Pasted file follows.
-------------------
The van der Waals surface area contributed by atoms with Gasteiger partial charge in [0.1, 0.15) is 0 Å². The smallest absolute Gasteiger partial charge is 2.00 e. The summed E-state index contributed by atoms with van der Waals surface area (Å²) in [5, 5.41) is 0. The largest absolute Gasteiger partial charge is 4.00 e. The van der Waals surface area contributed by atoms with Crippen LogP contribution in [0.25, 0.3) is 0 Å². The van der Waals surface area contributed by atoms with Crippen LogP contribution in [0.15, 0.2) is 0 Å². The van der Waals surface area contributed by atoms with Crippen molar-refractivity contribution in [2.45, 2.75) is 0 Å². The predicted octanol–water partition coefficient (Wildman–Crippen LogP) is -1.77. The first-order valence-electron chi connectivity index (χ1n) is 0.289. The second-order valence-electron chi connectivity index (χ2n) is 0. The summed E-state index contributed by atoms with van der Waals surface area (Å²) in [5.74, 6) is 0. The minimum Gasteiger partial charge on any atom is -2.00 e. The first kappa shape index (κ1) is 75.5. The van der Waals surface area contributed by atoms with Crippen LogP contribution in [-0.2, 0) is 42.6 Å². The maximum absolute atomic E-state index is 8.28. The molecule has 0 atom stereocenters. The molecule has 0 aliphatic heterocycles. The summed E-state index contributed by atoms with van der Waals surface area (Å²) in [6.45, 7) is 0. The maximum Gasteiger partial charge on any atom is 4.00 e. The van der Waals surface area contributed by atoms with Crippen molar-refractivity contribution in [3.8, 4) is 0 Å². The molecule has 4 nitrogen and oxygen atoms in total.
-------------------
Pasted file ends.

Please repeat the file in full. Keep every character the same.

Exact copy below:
The van der Waals surface area contributed by atoms with Gasteiger partial charge in [0.1, 0.15) is 0 Å². The smallest absolute Gasteiger partial charge is 2.00 e. The summed E-state index contributed by atoms with van der Waals surface area (Å²) in [5, 5.41) is 0. The largest absolute Gasteiger partial charge is 4.00 e. The van der Waals surface area contributed by atoms with Crippen LogP contribution in [0.25, 0.3) is 0 Å². The van der Waals surface area contributed by atoms with Crippen LogP contribution in [0.15, 0.2) is 0 Å². The van der Waals surface area contributed by atoms with Crippen molar-refractivity contribution in [2.45, 2.75) is 0 Å². The predicted octanol–water partition coefficient (Wildman–Crippen LogP) is -1.77. The first-order valence-electron chi connectivity index (χ1n) is 0.289. The second-order valence-electron chi connectivity index (χ2n) is 0. The summed E-state index contributed by atoms with van der Waals surface area (Å²) in [5.74, 6) is 0. The minimum Gasteiger partial charge on any atom is -2.00 e. The first kappa shape index (κ1) is 75.5. The van der Waals surface area contributed by atoms with Crippen LogP contribution in [-0.2, 0) is 42.6 Å². The maximum absolute atomic E-state index is 8.28. The molecule has 0 atom stereocenters. The molecule has 0 aliphatic heterocycles. The summed E-state index contributed by atoms with van der Waals surface area (Å²) in [6.45, 7) is 0. The maximum Gasteiger partial charge on any atom is 4.00 e. The van der Waals surface area contributed by atoms with Crippen molar-refractivity contribution in [3.8, 4) is 0 Å². The molecule has 4 nitrogen and oxygen atoms in total.